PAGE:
One of Skolkovo’s cornerstone should become a technical university. It is planned to build it on the model of (and with contribution by) MIT. At this point, the developments appear controversial. According to the Russian project executives, the signing of the contract with MIT is to take place in the spring of 2011. The contract provides for establishment of a new Innograd oboydetsya gosudarstvu v 85,5 milliarda rubley// Nauka i tekhnologii Rossii. 15 October 2010.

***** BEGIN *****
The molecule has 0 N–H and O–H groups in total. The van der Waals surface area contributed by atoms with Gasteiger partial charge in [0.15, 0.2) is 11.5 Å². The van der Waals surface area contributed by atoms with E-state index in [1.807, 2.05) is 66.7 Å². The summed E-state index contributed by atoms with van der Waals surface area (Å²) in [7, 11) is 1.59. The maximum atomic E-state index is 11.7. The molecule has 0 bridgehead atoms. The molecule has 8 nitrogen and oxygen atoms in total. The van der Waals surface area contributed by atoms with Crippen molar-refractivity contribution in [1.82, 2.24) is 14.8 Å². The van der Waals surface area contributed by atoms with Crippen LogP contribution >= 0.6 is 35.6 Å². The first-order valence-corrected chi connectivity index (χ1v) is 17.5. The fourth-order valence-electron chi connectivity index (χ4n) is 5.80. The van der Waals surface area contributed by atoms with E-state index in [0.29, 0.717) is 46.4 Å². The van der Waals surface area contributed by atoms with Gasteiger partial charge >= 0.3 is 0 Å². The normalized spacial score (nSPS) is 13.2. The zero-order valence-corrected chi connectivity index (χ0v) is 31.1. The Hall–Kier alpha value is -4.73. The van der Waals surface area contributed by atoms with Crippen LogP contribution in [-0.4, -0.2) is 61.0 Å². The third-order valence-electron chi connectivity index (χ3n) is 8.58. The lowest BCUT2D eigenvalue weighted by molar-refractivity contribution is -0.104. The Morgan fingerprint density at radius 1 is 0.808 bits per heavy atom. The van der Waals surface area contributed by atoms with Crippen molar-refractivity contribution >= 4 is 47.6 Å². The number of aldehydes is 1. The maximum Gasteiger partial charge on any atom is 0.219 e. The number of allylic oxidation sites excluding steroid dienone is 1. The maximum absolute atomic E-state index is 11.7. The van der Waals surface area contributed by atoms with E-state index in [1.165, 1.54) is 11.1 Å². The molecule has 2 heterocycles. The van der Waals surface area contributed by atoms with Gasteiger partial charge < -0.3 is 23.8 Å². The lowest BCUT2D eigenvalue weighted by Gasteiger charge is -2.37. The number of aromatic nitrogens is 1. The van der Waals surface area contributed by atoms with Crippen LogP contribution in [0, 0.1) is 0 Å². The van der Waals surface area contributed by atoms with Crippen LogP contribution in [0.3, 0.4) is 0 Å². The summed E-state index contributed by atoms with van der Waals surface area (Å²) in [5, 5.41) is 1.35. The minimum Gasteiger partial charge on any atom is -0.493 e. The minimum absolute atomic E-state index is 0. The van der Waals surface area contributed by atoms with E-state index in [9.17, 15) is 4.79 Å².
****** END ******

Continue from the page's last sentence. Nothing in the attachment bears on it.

http://strf.ru/organization.aspxCatalogId=221&d_no=34294. Date of access: 07.02.2011.
As asserted by the project executives. See, for instance: Yakubovich V. Sovety konsultanta: Bez prava na oshibku//Vedomosti. ¹210, 09.11.2010; Vaganov A. Izobretat nelzya zaimsnvovat//Nezavisimaya gazeta.
10.11. 2010. P. 11.
The RF President’s meeting with Viktor Vekselberg//Administration of the RF President. 13.05.2010 - URL:
http://news.kremlin.ru/news/7743. Date of access: 07.02.2011.
RUSSIAN ECONOMY IN trends and outlooks technological university with no BA training, but MA and postgraduate ones only1. The Government’s plans suggest that the first enrollment should take place in 2014.